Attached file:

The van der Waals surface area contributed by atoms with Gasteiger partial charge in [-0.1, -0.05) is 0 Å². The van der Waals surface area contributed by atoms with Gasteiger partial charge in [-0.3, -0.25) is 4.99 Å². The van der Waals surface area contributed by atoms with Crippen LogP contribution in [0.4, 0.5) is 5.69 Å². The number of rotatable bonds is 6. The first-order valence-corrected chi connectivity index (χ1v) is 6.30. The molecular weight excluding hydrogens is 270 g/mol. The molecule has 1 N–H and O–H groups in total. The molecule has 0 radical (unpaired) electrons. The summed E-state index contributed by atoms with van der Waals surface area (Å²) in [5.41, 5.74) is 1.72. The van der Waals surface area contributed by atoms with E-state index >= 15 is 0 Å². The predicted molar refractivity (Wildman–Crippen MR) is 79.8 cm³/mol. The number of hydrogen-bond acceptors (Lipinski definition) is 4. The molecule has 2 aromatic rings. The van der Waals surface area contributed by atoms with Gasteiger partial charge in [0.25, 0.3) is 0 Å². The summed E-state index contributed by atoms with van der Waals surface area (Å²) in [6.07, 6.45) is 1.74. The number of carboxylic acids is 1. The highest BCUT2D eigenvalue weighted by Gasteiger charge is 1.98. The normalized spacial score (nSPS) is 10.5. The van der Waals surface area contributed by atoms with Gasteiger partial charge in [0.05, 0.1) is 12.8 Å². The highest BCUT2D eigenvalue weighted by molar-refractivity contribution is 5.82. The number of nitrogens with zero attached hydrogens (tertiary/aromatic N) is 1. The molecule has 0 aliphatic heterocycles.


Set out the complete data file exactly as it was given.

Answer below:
The van der Waals surface area contributed by atoms with Gasteiger partial charge in [-0.1, -0.05) is 0 Å². The van der Waals surface area contributed by atoms with Gasteiger partial charge in [-0.3, -0.25) is 4.99 Å². The van der Waals surface area contributed by atoms with Crippen LogP contribution in [0.4, 0.5) is 5.69 Å². The number of rotatable bonds is 6. The first-order valence-corrected chi connectivity index (χ1v) is 6.30. The molecular weight excluding hydrogens is 270 g/mol. The molecule has 1 N–H and O–H groups in total. The molecule has 0 radical (unpaired) electrons. The summed E-state index contributed by atoms with van der Waals surface area (Å²) in [5.41, 5.74) is 1.72. The van der Waals surface area contributed by atoms with E-state index >= 15 is 0 Å². The predicted molar refractivity (Wildman–Crippen MR) is 79.8 cm³/mol. The number of hydrogen-bond acceptors (Lipinski definition) is 4. The molecule has 2 aromatic rings. The van der Waals surface area contributed by atoms with Gasteiger partial charge in [0.25, 0.3) is 0 Å². The summed E-state index contributed by atoms with van der Waals surface area (Å²) in [6.07, 6.45) is 1.74. The number of carboxylic acids is 1. The highest BCUT2D eigenvalue weighted by Gasteiger charge is 1.98. The normalized spacial score (nSPS) is 10.5. The van der Waals surface area contributed by atoms with Gasteiger partial charge in [0.05, 0.1) is 12.8 Å². The highest BCUT2D eigenvalue weighted by molar-refractivity contribution is 5.82. The number of nitrogens with zero attached hydrogens (tertiary/aromatic N) is 1. The molecule has 0 aliphatic heterocycles.